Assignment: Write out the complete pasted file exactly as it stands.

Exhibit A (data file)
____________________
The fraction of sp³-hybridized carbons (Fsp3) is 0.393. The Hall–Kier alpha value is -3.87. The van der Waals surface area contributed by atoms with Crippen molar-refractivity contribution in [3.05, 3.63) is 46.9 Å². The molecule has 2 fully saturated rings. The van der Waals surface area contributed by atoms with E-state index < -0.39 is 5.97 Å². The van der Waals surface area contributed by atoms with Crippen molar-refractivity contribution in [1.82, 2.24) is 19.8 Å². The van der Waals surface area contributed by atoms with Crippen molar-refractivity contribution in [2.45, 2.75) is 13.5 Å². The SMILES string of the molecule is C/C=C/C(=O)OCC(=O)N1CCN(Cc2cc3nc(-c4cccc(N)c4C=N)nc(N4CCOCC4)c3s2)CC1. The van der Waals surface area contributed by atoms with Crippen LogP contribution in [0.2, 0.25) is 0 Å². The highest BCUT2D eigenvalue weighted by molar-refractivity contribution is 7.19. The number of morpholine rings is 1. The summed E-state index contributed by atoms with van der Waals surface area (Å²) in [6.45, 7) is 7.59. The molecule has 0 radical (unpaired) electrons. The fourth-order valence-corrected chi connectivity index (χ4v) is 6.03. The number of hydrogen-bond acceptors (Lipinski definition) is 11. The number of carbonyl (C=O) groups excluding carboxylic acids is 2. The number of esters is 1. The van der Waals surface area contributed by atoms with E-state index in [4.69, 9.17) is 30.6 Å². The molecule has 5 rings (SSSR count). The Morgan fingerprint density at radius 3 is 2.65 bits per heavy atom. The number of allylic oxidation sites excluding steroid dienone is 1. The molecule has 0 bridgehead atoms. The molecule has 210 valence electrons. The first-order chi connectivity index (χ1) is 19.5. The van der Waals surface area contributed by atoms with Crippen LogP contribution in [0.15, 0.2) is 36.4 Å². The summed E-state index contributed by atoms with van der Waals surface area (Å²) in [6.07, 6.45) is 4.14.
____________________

The fraction of sp³-hybridized carbons (Fsp3) is 0.393. The Hall–Kier alpha value is -3.87. The van der Waals surface area contributed by atoms with Crippen molar-refractivity contribution in [3.05, 3.63) is 46.9 Å². The molecule has 2 fully saturated rings. The van der Waals surface area contributed by atoms with E-state index < -0.39 is 5.97 Å². The van der Waals surface area contributed by atoms with Crippen molar-refractivity contribution in [1.82, 2.24) is 19.8 Å². The van der Waals surface area contributed by atoms with Crippen molar-refractivity contribution in [2.45, 2.75) is 13.5 Å². The SMILES string of the molecule is C/C=C/C(=O)OCC(=O)N1CCN(Cc2cc3nc(-c4cccc(N)c4C=N)nc(N4CCOCC4)c3s2)CC1. The van der Waals surface area contributed by atoms with Crippen LogP contribution in [0.2, 0.25) is 0 Å². The highest BCUT2D eigenvalue weighted by molar-refractivity contribution is 7.19. The number of morpholine rings is 1. The summed E-state index contributed by atoms with van der Waals surface area (Å²) in [6.45, 7) is 7.59. The molecule has 0 radical (unpaired) electrons. The fourth-order valence-corrected chi connectivity index (χ4v) is 6.03. The number of hydrogen-bond acceptors (Lipinski definition) is 11. The number of carbonyl (C=O) groups excluding carboxylic acids is 2. The number of esters is 1. The van der Waals surface area contributed by atoms with E-state index in [4.69, 9.17) is 30.6 Å². The molecule has 5 rings (SSSR count). The Morgan fingerprint density at radius 3 is 2.65 bits per heavy atom. The number of allylic oxidation sites excluding steroid dienone is 1. The molecule has 0 bridgehead atoms. The molecule has 210 valence electrons. The first-order chi connectivity index (χ1) is 19.5. The van der Waals surface area contributed by atoms with Crippen LogP contribution in [0.15, 0.2) is 36.4 Å². The summed E-state index contributed by atoms with van der Waals surface area (Å²) in [6.07, 6.45) is 4.14.